All illusions are potential ways of ordering reality. The goal of criticism should therefore be not to destroy illusions but to make us more sensitive to their workings and their complexity.
In her essay, "Against Interpretation," Susan Sontag argues that merely identifying the symbolic features of literature or art is a form of translation that can limit our ability to appreciate the genuine creativity of artistic works. Sontag's work on photography was important in fertilizing educators' ideas about representation and reality. Her essays on photography explores how the convenience of modern photography has created an overabundance of visual material, since "just about everything has been photographed." This has altered our expectations of what we have the right to view, want to view or should view. "In teaching us a new visual code, photographs alter and enlarge our notion of what is worth looking at and what we have the right to observe" and has changed our "viewing ethics." Photographs have increased our access to knowledge and experiences of history and faraway places, but the images may replace direct experience and limit reality. Photography may desensitize its audience to horrific human experiences, and children are exposed to experiences before they are ready for them. The problem of our reliance on images and especially photographic images is not that "people remember through photographs but that they remember only the photographs ... that the photographic image eclipses other forms of understanding—and remembering. ... To remember is, more and more, not to recall a story but to be able to call up a picture" (Sontag, 2002, p. 94).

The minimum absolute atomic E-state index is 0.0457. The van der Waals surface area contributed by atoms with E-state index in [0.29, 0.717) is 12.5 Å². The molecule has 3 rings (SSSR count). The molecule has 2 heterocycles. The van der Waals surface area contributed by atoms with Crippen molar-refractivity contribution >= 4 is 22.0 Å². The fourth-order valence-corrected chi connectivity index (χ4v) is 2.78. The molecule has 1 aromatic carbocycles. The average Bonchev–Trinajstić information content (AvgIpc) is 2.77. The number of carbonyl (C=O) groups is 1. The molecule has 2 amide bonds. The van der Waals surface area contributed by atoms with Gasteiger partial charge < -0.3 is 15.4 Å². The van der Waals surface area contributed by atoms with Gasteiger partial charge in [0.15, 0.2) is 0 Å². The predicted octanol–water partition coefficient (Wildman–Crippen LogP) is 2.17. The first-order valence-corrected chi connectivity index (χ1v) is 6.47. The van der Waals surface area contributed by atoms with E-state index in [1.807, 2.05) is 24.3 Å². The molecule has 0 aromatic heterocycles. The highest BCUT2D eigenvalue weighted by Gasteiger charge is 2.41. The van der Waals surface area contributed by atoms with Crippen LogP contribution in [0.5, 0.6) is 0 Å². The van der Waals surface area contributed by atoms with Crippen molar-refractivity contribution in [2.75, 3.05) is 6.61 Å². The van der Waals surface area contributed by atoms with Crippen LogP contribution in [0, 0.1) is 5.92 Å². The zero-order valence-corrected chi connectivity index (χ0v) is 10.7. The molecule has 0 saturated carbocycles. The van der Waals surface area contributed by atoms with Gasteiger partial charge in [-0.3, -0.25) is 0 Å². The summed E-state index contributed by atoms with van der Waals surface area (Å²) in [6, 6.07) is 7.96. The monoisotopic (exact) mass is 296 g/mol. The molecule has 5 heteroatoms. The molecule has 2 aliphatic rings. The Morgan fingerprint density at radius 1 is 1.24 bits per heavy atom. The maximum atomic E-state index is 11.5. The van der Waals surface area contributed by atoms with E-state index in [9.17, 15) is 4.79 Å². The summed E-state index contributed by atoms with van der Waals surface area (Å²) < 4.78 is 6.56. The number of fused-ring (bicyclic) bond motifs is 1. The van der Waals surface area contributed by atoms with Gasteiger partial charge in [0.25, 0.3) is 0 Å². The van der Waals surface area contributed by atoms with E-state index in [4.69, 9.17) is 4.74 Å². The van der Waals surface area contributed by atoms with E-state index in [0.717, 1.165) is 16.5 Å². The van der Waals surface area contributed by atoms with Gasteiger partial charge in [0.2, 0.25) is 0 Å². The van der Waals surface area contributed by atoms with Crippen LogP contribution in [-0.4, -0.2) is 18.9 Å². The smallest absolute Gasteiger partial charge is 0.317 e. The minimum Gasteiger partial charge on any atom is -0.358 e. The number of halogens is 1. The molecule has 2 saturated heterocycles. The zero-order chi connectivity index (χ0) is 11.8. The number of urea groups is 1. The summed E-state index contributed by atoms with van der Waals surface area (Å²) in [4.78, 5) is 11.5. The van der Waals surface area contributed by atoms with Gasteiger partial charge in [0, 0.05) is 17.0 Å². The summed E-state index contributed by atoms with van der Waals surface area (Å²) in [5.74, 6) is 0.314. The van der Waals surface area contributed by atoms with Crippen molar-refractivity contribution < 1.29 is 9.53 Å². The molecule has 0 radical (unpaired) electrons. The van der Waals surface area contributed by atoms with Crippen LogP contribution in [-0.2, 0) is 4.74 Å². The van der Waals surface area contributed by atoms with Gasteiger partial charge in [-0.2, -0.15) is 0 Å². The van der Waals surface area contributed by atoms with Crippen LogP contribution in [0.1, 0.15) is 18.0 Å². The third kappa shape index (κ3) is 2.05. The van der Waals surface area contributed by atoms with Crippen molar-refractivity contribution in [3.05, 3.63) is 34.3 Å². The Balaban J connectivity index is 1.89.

I was one of those many young fans of Susan Sontag in the 1980s. She was perhaps the only female academic of the time who had achieved public attention and become a literary celebrity. Her work was even more appealing to me because she was a critic, and she took on literature, art, history, and popular culture. I admired her sentences even as they dazzled me with their nuance and complexity. I was aware, even then, that she was offering me a new way to think about symbolic representation. From Sontag, I got introduced to ideas that I later encountered in the work of Roland Barthes, Rudolf Arnheim, and others. Over the course of her career, I appreciated how she revised and revisited her ideas from decades earlier with an open stance to reconsider their relevance.